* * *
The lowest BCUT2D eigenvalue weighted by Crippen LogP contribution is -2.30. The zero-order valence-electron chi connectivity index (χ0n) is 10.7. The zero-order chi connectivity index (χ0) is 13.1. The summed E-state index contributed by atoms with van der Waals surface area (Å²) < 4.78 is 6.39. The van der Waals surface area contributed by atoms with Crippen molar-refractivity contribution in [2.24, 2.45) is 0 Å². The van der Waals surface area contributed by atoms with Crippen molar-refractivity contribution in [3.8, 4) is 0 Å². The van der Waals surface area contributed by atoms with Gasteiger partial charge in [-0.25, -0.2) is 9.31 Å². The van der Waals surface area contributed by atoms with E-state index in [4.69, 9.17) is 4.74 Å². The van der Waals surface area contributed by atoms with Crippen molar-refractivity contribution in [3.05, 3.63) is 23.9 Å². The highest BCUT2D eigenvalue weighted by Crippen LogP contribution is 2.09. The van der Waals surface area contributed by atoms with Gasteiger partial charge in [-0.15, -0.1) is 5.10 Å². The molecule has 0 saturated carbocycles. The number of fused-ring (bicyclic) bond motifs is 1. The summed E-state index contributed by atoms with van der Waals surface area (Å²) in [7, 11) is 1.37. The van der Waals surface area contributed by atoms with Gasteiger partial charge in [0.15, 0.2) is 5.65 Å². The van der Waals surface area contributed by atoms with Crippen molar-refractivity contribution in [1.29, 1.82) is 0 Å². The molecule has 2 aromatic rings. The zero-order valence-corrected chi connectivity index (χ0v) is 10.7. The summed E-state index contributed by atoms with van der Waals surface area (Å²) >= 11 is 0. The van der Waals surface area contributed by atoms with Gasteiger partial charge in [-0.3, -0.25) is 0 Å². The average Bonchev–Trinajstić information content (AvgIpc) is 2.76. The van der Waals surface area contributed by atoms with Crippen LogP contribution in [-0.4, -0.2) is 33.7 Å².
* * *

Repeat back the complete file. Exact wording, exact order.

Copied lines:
The lowest BCUT2D eigenvalue weighted by Crippen LogP contribution is -2.30. The zero-order valence-electron chi connectivity index (χ0n) is 10.7. The zero-order chi connectivity index (χ0) is 13.1. The summed E-state index contributed by atoms with van der Waals surface area (Å²) < 4.78 is 6.39. The van der Waals surface area contributed by atoms with Crippen molar-refractivity contribution in [2.24, 2.45) is 0 Å². The van der Waals surface area contributed by atoms with Crippen molar-refractivity contribution in [3.8, 4) is 0 Å². The van der Waals surface area contributed by atoms with Gasteiger partial charge in [-0.25, -0.2) is 9.31 Å². The van der Waals surface area contributed by atoms with E-state index in [4.69, 9.17) is 4.74 Å². The van der Waals surface area contributed by atoms with Crippen molar-refractivity contribution in [3.05, 3.63) is 23.9 Å². The highest BCUT2D eigenvalue weighted by Crippen LogP contribution is 2.09. The van der Waals surface area contributed by atoms with Gasteiger partial charge in [-0.15, -0.1) is 5.10 Å². The molecule has 0 saturated carbocycles. The number of fused-ring (bicyclic) bond motifs is 1. The summed E-state index contributed by atoms with van der Waals surface area (Å²) in [7, 11) is 1.37. The van der Waals surface area contributed by atoms with Gasteiger partial charge in [0.15, 0.2) is 5.65 Å². The van der Waals surface area contributed by atoms with Crippen molar-refractivity contribution in [1.29, 1.82) is 0 Å². The molecule has 2 aromatic rings. The zero-order valence-corrected chi connectivity index (χ0v) is 10.7. The summed E-state index contributed by atoms with van der Waals surface area (Å²) >= 11 is 0. The van der Waals surface area contributed by atoms with Gasteiger partial charge in [-0.3, -0.25) is 0 Å². The average Bonchev–Trinajstić information content (AvgIpc) is 2.76. The van der Waals surface area contributed by atoms with Crippen LogP contribution in [-0.4, -0.2) is 33.7 Å².